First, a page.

Blast kills 15 Palestinians at Hamas rally in Gaza
GAZA (Reuters) - An explosion at a militant Hamas rally killed at least 15 Palestinians, including children and gunmen, in the Gaza Strip on Friday in the first deadly incident in the territory since Israel completed its withdrawal.
Palestinian President Mahmoud Abbas's Fatah group and the Palestinian interior ministry said Hamas was responsible.
"The Fatah Central
Committee holds the Hamas movement fully responsible for the victims of the military parade (that was held) among civilians," Fatah's Central Committee said in a statement.
Hamas said the explosion was the result of an Israeli airstrike, while Israel denied all involvement.
The explosion in the densely packed Jabalya refugee camp, which killed 15 people, including at least two children and three militants, occurred after Islamic Jihad militants fired rockets into Israel in retaliation for a deadly West Bank raid.
Senior Hamas leader Nizar Rayan, whose brother, a local commander for the group, died in the blast, said Israeli drones or helicopters targeted a vehicle carrying five Hamas gunmen.
He said that while Hamas would continue to honour an eight-month cease-fire it had agreed to in February by request of Abbas, it would still respond to Israeli attacks against Palestinians.
Fatah's Central Committee slammed Hamas for displaying munitions at the rally, which marked a show of armed force by the group following Israel's Gaza pullout on September 12 after 38 years of occupation, among thousands of civilians.
"The Fatah Central Committee calls upon all groups to stop these military parades and to put all weapons and explosives away from residential neighbourhoods," the group said.
MORE THAN 60 WOUNDED
Medics said more than 60 people were wounded in the blast, which wrecked the Hamas vehicle. But Rayan denied reports that it had carried explosives, saying the vehicle only contained plastic models of rockets that could not detonate.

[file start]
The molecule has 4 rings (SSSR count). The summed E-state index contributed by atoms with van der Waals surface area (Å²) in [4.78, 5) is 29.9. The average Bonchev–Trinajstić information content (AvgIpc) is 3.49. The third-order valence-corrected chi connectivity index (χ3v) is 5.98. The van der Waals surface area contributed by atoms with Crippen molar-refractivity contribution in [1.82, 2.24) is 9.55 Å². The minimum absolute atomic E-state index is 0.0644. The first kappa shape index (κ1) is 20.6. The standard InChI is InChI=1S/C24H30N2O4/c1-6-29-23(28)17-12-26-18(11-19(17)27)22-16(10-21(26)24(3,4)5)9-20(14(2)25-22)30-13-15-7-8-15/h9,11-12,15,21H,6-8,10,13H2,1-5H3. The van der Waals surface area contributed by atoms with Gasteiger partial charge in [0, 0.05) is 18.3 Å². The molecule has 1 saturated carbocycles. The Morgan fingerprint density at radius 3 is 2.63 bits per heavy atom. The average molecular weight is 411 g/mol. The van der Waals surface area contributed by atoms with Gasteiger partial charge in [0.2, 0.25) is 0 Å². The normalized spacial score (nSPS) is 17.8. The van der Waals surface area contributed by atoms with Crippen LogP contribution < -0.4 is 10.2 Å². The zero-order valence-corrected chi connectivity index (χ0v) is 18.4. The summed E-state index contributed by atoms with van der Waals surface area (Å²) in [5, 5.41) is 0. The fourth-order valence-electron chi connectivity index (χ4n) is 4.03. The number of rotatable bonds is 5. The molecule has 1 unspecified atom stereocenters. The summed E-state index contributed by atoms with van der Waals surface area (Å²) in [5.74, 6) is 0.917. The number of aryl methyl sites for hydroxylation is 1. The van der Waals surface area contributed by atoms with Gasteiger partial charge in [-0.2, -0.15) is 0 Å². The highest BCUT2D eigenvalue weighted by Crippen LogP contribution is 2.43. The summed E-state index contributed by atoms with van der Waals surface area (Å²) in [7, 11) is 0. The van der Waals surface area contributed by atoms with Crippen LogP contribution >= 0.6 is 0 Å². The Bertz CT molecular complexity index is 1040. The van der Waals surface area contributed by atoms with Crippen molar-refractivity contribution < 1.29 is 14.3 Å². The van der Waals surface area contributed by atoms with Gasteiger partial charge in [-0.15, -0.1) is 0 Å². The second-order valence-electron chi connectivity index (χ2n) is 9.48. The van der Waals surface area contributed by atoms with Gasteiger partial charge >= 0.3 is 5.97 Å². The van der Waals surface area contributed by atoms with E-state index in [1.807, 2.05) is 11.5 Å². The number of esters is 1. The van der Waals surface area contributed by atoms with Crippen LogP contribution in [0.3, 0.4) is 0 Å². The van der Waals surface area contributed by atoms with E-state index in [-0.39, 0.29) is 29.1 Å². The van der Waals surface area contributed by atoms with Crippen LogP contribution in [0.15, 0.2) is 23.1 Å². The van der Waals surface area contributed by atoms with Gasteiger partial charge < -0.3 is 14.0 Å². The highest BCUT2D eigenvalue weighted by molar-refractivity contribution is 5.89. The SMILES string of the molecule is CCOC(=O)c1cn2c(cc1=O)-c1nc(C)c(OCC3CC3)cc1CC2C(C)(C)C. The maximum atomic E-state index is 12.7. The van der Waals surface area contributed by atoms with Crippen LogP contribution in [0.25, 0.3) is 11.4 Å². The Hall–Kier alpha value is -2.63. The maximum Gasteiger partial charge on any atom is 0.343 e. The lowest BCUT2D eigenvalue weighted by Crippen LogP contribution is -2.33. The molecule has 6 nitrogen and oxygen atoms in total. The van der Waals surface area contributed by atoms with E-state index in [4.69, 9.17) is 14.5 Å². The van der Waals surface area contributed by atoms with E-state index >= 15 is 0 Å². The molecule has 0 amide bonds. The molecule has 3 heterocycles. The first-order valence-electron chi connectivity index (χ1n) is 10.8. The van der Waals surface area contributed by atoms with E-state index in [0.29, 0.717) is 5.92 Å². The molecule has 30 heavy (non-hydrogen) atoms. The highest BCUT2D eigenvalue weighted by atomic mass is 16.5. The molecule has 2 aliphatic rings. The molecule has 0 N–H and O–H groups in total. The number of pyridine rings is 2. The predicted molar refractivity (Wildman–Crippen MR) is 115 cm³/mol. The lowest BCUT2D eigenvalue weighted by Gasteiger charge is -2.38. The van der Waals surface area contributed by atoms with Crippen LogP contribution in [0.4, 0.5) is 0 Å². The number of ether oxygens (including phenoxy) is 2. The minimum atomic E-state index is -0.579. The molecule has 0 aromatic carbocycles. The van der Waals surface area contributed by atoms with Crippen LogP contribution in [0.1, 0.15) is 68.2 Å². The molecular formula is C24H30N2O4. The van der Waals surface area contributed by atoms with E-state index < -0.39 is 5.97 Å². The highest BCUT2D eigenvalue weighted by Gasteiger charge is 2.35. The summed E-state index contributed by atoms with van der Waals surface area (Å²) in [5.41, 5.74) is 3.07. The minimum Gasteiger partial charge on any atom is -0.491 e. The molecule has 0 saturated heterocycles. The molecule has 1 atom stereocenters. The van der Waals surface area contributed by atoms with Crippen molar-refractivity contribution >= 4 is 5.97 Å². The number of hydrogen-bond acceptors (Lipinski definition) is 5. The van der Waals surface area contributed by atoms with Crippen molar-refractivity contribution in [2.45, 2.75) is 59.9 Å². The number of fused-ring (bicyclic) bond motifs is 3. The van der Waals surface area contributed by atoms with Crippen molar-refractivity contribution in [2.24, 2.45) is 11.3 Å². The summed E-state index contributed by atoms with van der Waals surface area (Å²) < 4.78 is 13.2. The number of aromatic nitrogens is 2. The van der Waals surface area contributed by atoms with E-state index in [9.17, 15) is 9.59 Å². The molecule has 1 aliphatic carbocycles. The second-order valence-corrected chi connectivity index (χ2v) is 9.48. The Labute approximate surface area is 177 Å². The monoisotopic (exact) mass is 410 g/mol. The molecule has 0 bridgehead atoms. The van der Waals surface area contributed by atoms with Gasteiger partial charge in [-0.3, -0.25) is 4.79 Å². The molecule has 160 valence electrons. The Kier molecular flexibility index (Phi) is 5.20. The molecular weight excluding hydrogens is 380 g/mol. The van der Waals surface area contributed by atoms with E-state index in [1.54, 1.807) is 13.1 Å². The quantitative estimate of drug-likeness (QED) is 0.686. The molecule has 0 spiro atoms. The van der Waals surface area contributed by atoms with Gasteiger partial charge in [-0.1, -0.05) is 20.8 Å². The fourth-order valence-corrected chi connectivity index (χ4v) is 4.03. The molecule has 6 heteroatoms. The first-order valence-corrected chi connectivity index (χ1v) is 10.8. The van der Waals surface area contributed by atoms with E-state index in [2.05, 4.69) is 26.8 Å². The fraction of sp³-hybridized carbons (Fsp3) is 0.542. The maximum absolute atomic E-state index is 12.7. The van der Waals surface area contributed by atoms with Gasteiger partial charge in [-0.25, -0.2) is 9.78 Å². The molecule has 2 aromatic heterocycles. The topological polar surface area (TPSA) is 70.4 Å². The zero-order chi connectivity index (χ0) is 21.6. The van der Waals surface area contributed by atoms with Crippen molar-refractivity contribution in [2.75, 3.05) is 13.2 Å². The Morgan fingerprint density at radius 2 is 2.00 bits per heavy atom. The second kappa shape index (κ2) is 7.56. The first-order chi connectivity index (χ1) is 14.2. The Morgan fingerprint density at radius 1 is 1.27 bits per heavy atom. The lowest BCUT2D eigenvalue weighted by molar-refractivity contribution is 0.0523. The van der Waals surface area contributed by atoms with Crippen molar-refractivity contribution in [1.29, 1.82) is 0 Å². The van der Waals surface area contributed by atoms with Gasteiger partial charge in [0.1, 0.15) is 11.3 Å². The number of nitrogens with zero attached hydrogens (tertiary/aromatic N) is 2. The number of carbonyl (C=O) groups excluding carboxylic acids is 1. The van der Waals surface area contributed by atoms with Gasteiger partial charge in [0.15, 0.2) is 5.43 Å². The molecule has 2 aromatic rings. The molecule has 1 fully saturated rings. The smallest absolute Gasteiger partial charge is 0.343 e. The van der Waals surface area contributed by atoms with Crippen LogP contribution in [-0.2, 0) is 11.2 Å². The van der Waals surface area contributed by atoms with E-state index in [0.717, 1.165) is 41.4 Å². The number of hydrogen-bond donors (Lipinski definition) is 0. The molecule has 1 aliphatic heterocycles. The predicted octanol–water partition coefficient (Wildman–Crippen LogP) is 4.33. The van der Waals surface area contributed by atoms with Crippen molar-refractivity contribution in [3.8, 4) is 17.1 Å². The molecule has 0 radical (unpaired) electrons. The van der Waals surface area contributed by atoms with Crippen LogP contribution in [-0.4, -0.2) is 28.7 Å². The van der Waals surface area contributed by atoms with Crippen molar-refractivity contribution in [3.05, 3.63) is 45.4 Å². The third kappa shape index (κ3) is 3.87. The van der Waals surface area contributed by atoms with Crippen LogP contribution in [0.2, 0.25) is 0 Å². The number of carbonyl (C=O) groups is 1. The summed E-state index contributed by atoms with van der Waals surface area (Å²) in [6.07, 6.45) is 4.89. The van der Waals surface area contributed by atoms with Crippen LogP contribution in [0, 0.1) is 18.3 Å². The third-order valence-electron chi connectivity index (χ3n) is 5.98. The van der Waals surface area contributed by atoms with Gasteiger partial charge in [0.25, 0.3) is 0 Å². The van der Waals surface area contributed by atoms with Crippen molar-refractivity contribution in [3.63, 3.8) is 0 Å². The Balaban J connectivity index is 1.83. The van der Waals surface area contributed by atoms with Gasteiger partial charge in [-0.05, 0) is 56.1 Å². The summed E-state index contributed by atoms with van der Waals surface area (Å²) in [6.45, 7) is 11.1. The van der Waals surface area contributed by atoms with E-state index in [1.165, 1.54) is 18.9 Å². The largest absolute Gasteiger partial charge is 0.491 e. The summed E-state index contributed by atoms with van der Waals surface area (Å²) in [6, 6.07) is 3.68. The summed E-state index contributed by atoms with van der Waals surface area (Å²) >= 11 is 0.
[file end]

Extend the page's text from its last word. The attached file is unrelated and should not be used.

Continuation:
Palestinian militants from the armed Popular Resistance Committees group later fired several rockets into Israel in response to the rally blast, calling on gunmen "to mount a fast earth-quake like and painful reaction to the ugly massacre".
Prior to the explosion, militants from Islamic Jihad mounted the first rocket attack against Israel since the withdrawal, in response to an Israeli raid in the West Bank that killed three of its gunmen. It caused no casualties.
The Israeli army confirmed one rocket landed in a southern Israeli town, causing no casualties. Such attacks have decreased since militant groups agreed to the truce.
Palestinians are still celebrating Israel's withdrawal from Gaza, which Washington hopes could be a step to reviving a stalled peace "road map".
Palestinian authorities took charge on Friday of a border crossing for the first time, processing thousands of travellers from Gaza into Egypt following Israel's pullout.
Israel had sealed the Rafah terminal, Gaza's sole conduit to the outside world via Egypt, before completing its removal of forces, saying it would be shut for six months pending renovations and proof Palestinians could rein in Gaza militants.
But with Israel's consent, the crossing was opened on Friday for 48 hours to Palestinians who study, work or need medical treatment in Egypt or elsewhere.
Palestinians hope Gaza will become the embryo of a state in the territories Israel captured in the 1967 war. They want their state to include the larger West Bank and Arab East Jerusalem.
(Writing by Corinne Heller in Jerusalem, additional reporting by Mohammed Assadi in Ramallah)
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